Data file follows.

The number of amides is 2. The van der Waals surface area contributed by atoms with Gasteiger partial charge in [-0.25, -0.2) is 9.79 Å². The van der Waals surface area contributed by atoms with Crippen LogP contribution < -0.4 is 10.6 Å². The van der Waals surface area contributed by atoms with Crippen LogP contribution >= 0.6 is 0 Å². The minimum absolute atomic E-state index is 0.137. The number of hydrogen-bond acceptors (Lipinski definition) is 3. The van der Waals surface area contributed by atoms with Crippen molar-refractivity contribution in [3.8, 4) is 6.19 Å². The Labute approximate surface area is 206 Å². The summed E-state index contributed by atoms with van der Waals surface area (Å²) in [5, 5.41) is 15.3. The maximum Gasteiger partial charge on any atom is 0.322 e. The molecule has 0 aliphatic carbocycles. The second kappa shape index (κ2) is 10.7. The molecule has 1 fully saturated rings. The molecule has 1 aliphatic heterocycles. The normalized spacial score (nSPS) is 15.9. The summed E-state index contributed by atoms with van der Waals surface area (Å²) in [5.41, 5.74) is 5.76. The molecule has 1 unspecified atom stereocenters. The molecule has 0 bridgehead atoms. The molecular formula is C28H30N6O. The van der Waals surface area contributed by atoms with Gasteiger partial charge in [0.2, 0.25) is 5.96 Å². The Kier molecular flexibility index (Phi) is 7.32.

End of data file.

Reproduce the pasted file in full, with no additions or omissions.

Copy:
The number of amides is 2. The van der Waals surface area contributed by atoms with Gasteiger partial charge in [-0.25, -0.2) is 9.79 Å². The van der Waals surface area contributed by atoms with Crippen LogP contribution < -0.4 is 10.6 Å². The van der Waals surface area contributed by atoms with Crippen LogP contribution >= 0.6 is 0 Å². The minimum absolute atomic E-state index is 0.137. The number of hydrogen-bond acceptors (Lipinski definition) is 3. The van der Waals surface area contributed by atoms with Crippen molar-refractivity contribution in [3.8, 4) is 6.19 Å². The Labute approximate surface area is 206 Å². The summed E-state index contributed by atoms with van der Waals surface area (Å²) in [5, 5.41) is 15.3. The maximum Gasteiger partial charge on any atom is 0.322 e. The molecule has 0 aliphatic carbocycles. The second kappa shape index (κ2) is 10.7. The molecule has 1 fully saturated rings. The molecule has 1 aliphatic heterocycles. The normalized spacial score (nSPS) is 15.9. The summed E-state index contributed by atoms with van der Waals surface area (Å²) in [5.41, 5.74) is 5.76. The molecule has 1 unspecified atom stereocenters. The molecule has 0 bridgehead atoms. The molecular formula is C28H30N6O. The van der Waals surface area contributed by atoms with Gasteiger partial charge in [0.2, 0.25) is 5.96 Å². The Kier molecular flexibility index (Phi) is 7.32.